When a woman is pregnant, eating a well-balanced diet, along with appropriate supplementation, is more important than ever. The pregnant mother is no longer only responsible for her own health, but now her lifestyle choices will also affect the health of her unborn child. Health care professionals advise women to avoid alcohol, smoking, caffeine, and to establish a well-balanced diet, exercise routine and supplementation regimen.
Unfortunately, many prenatal vitamins do not offer adequate vitamin D (400 or 600 IU), which puts pregnant women and their infants at risk for vitamin D deficiency. The consequences of vitamin D deficiency are detrimental, increasing the risk for both pregnancy complications and birth complications.
Despite the abundance of sun, research has found that India has a disproportionately high prevalence of vitamin D deficiency with an estimated 70% to 100% of the general population affected. Many Indian religious and cultural practices do not permit adequate sun exposure.
Due to the high prevalence of vitamin D deficiency among the general population in India and the potential health consequences of vitamin D deficiency during pregnancy, researchers decided to determine the prevalence and risk factors for vitamin D deficiency in pregnant women from Northern India. The researchers measured the vitamin D levels of 418 healthy pregnant women. Vitamin D deficiency was defined by levels less than 32 ng/ml. Women with past or current chronic medical diseases were excluded. Women who had history of using medications that interfere with calcium and vitamin D metabolism were also excluded.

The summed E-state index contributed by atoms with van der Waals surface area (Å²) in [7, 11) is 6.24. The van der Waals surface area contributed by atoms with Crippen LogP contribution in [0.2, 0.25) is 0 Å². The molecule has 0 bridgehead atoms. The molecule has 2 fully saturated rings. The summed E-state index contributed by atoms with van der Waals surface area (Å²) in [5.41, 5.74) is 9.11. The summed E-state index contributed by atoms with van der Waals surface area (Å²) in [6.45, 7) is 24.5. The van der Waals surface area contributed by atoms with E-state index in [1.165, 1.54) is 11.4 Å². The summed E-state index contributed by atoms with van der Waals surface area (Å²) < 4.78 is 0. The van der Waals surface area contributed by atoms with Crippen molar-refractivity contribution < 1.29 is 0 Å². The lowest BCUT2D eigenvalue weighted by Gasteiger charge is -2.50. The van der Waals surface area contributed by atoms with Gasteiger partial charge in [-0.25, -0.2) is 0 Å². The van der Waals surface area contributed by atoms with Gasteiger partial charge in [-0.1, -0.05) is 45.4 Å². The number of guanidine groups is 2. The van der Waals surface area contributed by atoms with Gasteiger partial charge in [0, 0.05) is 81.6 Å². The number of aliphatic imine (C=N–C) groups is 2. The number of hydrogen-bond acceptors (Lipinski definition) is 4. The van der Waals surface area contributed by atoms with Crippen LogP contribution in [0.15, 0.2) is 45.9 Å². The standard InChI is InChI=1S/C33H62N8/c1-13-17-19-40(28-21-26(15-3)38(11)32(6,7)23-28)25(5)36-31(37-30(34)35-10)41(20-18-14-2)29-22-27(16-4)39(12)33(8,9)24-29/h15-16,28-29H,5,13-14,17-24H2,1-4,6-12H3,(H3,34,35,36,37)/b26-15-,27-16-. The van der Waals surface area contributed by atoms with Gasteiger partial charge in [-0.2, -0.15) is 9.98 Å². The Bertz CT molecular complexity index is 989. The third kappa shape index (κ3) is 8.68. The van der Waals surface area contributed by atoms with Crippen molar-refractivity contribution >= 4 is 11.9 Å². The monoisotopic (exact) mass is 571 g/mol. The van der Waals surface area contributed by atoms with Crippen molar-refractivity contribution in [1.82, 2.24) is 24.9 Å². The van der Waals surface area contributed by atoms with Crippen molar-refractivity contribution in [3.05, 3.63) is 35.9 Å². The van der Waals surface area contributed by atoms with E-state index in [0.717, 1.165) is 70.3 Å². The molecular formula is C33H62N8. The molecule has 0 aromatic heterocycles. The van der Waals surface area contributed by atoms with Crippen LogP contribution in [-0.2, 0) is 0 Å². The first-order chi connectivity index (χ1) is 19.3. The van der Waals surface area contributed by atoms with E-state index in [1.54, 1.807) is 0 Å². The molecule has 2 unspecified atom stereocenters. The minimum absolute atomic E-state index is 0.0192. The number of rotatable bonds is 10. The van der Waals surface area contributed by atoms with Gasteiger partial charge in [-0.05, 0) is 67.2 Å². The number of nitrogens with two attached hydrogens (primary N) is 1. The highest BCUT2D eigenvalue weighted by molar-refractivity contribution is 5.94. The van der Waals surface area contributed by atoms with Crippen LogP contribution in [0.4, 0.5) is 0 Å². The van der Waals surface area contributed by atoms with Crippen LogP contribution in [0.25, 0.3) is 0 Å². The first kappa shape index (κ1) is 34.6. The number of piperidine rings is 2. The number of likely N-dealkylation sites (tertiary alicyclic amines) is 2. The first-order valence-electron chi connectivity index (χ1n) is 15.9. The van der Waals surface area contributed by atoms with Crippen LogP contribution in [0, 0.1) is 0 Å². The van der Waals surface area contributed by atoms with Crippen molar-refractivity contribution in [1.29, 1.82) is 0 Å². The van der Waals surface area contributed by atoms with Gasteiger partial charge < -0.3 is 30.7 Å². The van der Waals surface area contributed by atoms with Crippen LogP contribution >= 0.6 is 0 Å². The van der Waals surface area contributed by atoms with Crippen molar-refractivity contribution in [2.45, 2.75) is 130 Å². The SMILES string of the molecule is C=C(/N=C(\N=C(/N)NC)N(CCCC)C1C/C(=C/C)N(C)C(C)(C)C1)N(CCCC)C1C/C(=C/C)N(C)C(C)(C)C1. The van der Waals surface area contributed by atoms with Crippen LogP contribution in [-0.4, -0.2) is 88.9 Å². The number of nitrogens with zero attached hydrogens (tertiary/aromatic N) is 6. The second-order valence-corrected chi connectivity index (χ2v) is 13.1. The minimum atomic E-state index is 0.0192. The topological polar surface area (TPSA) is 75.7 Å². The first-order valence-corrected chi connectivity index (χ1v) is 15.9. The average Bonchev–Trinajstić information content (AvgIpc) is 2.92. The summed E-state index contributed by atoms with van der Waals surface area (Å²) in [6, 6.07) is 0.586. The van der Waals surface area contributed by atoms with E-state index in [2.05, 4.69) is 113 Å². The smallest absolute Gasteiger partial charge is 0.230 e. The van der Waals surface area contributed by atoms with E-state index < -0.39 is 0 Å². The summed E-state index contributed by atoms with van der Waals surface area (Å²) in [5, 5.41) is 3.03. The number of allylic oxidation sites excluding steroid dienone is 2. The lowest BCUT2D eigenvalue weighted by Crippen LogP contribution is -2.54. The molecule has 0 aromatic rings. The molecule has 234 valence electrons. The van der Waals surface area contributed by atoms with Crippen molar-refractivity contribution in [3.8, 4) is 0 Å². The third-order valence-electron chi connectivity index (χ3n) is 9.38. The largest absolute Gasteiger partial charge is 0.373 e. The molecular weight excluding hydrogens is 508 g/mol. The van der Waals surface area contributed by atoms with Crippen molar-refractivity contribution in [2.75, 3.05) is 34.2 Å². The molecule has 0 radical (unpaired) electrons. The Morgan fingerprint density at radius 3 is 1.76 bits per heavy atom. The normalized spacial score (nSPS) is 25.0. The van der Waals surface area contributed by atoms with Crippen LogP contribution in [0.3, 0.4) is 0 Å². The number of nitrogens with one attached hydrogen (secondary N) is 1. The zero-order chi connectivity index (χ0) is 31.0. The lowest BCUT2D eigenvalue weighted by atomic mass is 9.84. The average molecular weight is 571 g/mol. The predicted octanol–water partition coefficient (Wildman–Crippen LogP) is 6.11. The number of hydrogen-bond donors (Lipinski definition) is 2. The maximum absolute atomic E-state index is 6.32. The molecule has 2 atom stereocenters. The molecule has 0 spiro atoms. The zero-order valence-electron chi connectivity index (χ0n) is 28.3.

Here is what the researchers found:
The researchers discovered the following risk factors for vitamin D deficiency:
The researchers concluded,
“In the present study, the prevalence of vitamin D deficiency during pregnancy has been found to be 93.5 % (391/418) which is a matter of great concern.”
This study clearly shows the dire need of increased vitamin D awareness and knowledge. Most people can easily become vitamin D sufficient through inexpensive vitamin D supplementation, which according to research, may prevent various diseases and complications. However, as illustrated by this study, many people are unaware of the benefits associated with vitamin D supplementation.
The Vitamin D Council exists to address this issue. We hope that you, the readers, will also work towards resolving this public health problem by educating those around you on vitamin D. Together, we can make a difference. We think the evidence shows that pregnant women should take between 4,000 and 6,000 IU/day depending on their 25 (OH)D level. And, if you know a pregnant woman, the nicest gift you could give her is one of our in-home vitamin D test kits.
Tovey, A. New research finds extremely high prevalence of vitamin D deficiency among pregnant women in Northern India. The Vitamin D Council Blog & Newsletter, 2016.